San Diego Union-Tribune: In the competition for Amazon’s second headquarters, the advantages that rival cities like Dallas, Atlanta and Charlotte have over coastal California metro areas are far more affordable, especially for people who hope to start families, a powerful lesson as to why it’s so urgent for state leaders to take dramatic steps to reduce the housing crisis.
Miami Herald: It is one of the Editorial Board’s most fervent wishes — but only one — that in the pre-disaster hunt for plywood, water, gas and hotel rooms, we remain civil, empathetic.
Kansas City Star: The idea that American universities have “gone too far to the other extreme” in policing sexual assault on campus has quickly become conventional wisdom. But that frame, which Education Secretary Betsy DeVos made the official position of the Trump administration, reflects a complete misreading of both the situation on campus and of current protections.
Raleigh News & Observer: Thanks to the amateurish, partisan rancor dividing the current edition of the UNC Board of Governors and the almost childish outbreak of anger evident in a recent meeting, North Carolinians should justifiably worry that the university that belongs to them is in jeopardy.
Orange County Register: The surest way for our federal legislature to fail the American people is for its factions to seek absolute triumph at every turn. The rule of law is not worth sacrificing for such hollow victories. For a real win, leaders in both parties must seize the moment this fall.
L.A. Times: Despite Donald Trump’s campaign comments, his administration shows no sign of adopting a more pragmatic approach to marijuana policy. It’s up to Congress to show leadership.
San Francisco Chronicle: Arnold Schwarzenegger — the 70-year-old international celebrity, centrist Republican, and former governor of California — has chosen an audacious third act. He’s at the forefront of a bipartisan national push to change America’s hopelessly gerrymandered government..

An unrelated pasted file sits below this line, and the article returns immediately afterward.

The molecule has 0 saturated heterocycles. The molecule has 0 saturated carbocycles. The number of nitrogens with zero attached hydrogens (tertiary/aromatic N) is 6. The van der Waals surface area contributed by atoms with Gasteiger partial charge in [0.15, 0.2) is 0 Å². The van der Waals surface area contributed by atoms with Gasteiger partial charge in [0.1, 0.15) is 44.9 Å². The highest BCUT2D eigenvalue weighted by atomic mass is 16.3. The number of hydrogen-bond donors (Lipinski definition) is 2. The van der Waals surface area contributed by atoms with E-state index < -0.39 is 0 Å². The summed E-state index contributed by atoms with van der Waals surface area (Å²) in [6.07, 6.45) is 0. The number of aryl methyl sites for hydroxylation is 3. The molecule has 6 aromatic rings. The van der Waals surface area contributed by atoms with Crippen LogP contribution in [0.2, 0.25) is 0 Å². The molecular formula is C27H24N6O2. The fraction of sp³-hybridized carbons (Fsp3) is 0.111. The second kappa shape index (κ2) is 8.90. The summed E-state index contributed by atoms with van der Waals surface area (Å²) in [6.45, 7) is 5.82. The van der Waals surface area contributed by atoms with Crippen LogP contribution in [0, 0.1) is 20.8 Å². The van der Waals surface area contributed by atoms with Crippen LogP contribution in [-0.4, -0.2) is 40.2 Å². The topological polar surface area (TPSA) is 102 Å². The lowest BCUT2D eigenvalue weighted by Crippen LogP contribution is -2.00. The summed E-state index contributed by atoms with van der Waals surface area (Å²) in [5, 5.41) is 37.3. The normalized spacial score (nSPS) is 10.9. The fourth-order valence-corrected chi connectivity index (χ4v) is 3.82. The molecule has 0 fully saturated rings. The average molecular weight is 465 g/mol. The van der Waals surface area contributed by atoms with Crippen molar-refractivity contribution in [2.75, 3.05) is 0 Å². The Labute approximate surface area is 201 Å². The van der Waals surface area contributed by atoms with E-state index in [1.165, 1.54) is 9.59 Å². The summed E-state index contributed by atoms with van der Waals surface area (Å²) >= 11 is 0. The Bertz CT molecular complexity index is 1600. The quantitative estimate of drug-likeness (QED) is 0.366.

E.J. Dionne Jr.: Donald Trump had the opportunity to put Democrats in a tight spot by opening his presidency with a major infrastructure plan. Instead, he has spent his energies since Jan. 20 strengthening the hand of his opponents and weakening his own party.
Nicholas Kristof: Daw Aung San Suu Kyi endured a total of 15 years of house arrest and led a campaign for democracy, was a hero of modern times. Yet today Suu Kyi, as the effective leader of Myanmar, is chief apologist for this ethnic cleansing, as the country oppresses the darker-skinned Rohingya and denounces them as terrorists and illegal immigrants.
Maureen Dowd: Irish PM Leo Varadkar’s critics want to see substance on the homeless and housing crises, not sizzle, or the “Cult of Varadkar,” as it’s dubbed.
Frank Bruni: The gold rush by some of the refugees from Trumplandia has a quickness and crassness all its own. That’s fitting. They got no loyalty from Trump.
Timothy Egan: At the dark confluence of hippie and Hitler, you can buy a year’s supply of Earth-friendly quinoa. What’s sad, and indicative of the wretched Trump era, is how something that started in a wave of hope and optimism migrated to closed-minded, mercenary quarters.
Paul Krugman: President Trump’s decision to rescind the Deferred Action for Childhood Arrivals policy is, above all else, immoral. But Attorney General Jeff Sessions also used junk economics to try to justify it.
Dana Milbank: As predictably as National Weather Service bulletins, some End-Times pastors and other provocateurs on the right attribute destructive hurricanes to a wrathful God’s vengeance on liberals.
Tweet of the day
“Can we have a moratorium on TV reporters talking about their raincoats?” –Tim Grieve, @timgrieve